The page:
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I have a sense of deja vu about the upcoming consideration of the debt ceiling and budget.

The last round of raising the debt ceiling had tens of millions of people on pins and needles while Republicans and Democrats played chicken.

A rerun of this scenario could be disastrous for a public still suffering from the Great Recession, an event that is ongoing for many. Sadly, a rerun is probable and we are likely to hear a “Grand Bargain” being touted, a compromise that would reduce the debt at the public’s expense.

For example, previous negotiations concentrated on the idea of cutting of benefits in Social Security and Medicare as a tradeoff for some relatively small tax increases.

It appears that the two major parties, especially Republicans, don’t realize that the public is angry about wealth and income inequality. These parties apparently don’t recognize that the Occupy Movement changed the discussion from debt reduction to economic inequality.

The latest data demonstrates the scope of inequality with 95 percent of gains in income from 2009 to 2012 going to those in the top 1 percent.

There is also greater realization that the rules of the game changed and are rigged to benefit those at the top of the economic ladder. For example, huge reduction in the top marginal tax rates and the decrease in the estate tax greatly benefited the wealthy while harming the public interest.

These changes have occurred partly due to the concentration of money that can be used to influence elections.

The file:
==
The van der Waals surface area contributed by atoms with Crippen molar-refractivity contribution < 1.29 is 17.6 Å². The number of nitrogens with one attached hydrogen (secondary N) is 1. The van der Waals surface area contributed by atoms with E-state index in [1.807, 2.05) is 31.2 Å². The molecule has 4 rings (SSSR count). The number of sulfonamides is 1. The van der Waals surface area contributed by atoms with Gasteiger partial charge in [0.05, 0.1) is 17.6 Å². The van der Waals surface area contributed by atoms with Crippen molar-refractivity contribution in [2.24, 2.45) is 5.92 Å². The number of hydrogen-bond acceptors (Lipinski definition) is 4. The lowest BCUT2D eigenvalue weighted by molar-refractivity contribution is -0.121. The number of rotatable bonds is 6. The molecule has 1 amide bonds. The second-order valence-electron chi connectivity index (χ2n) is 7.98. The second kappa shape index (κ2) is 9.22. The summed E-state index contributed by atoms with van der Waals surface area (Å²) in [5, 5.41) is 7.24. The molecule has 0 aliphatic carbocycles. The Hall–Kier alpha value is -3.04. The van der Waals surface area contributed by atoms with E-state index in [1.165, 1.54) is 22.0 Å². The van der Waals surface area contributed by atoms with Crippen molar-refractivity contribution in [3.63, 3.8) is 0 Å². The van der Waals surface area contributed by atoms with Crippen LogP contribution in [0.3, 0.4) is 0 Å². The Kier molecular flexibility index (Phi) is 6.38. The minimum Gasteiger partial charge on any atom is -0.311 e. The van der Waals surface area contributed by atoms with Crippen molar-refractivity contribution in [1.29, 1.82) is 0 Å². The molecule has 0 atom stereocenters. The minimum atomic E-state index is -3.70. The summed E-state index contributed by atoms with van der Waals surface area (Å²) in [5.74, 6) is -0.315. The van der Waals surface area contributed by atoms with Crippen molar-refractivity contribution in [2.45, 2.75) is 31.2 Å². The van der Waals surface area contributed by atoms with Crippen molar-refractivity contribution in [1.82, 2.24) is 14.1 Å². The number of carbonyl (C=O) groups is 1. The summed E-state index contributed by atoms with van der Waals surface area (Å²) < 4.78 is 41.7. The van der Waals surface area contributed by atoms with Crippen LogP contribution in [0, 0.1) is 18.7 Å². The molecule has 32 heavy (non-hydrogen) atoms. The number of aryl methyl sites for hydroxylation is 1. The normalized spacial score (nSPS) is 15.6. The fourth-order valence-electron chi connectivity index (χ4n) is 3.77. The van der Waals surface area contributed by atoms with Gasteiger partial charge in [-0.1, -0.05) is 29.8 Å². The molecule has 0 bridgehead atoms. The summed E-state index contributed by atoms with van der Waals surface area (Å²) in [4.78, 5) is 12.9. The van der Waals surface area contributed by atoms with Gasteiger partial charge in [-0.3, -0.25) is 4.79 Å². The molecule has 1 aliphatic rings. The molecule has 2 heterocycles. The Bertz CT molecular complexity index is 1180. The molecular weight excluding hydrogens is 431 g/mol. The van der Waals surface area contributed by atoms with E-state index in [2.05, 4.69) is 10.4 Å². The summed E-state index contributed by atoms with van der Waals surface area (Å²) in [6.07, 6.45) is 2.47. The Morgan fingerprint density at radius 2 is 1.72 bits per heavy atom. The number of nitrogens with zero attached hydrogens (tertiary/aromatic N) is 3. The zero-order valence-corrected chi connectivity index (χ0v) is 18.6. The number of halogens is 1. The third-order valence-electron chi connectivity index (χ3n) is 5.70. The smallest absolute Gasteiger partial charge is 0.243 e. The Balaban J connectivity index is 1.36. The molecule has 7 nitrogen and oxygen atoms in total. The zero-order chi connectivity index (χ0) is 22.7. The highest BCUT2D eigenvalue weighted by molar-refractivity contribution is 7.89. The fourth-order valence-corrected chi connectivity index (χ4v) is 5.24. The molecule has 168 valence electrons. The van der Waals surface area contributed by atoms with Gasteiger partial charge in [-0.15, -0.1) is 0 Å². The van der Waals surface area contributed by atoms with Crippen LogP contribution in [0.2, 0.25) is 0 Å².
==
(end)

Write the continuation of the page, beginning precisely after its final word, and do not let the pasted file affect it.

It is particularly frustrating that politicians are ignoring reasonable solutions to reduce the national debt without harming the public interest. This task could be accomplished through an emphasis on increasing public revenues.

Some ideas for increasing revenue include: No. 1, increase the top marginal tax rate to 70 percent on income over $1 million; No. 2, apply a small fee on stock market transactions; No. 3 stop attacking nations that are not a threat; No. 4, end the failed war on drugs; No. 5, eliminate corporate tax loopholes; and No. 6, remove the cap on the amount of earned income taxed for Social Security and include unearned income too.

It is unlikely that politicians will pursue these ideas, partly because they receive most of their campaign funds from people who would pay higher taxes. Unbridled capitalism is clearly a huge threat to democracy.

The Rocky Mountain Peace and Justice Center’s “Peace Train” column runs every Friday in the Colorado Daily.